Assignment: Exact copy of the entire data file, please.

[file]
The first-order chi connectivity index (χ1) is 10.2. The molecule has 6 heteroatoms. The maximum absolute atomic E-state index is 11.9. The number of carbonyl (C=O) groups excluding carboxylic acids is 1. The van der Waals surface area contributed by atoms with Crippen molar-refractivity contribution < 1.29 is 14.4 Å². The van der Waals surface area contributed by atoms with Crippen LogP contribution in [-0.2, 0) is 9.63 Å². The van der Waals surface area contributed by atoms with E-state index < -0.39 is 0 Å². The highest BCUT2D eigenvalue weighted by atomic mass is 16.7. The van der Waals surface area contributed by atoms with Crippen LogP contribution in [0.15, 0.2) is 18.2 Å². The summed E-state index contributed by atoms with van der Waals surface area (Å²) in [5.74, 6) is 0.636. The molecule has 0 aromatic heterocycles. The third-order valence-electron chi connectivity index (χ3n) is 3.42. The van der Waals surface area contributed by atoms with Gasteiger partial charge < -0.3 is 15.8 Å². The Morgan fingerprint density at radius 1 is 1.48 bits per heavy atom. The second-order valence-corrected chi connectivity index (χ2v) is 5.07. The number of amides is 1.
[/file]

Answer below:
The first-order chi connectivity index (χ1) is 10.2. The molecule has 6 heteroatoms. The maximum absolute atomic E-state index is 11.9. The number of carbonyl (C=O) groups excluding carboxylic acids is 1. The van der Waals surface area contributed by atoms with Crippen molar-refractivity contribution < 1.29 is 14.4 Å². The van der Waals surface area contributed by atoms with Crippen LogP contribution in [-0.2, 0) is 9.63 Å². The van der Waals surface area contributed by atoms with E-state index < -0.39 is 0 Å². The highest BCUT2D eigenvalue weighted by atomic mass is 16.7. The van der Waals surface area contributed by atoms with Crippen LogP contribution in [0.15, 0.2) is 18.2 Å². The summed E-state index contributed by atoms with van der Waals surface area (Å²) in [5.74, 6) is 0.636. The molecule has 0 aromatic heterocycles. The third-order valence-electron chi connectivity index (χ3n) is 3.42. The van der Waals surface area contributed by atoms with Gasteiger partial charge < -0.3 is 15.8 Å². The Morgan fingerprint density at radius 1 is 1.48 bits per heavy atom. The second-order valence-corrected chi connectivity index (χ2v) is 5.07. The number of amides is 1.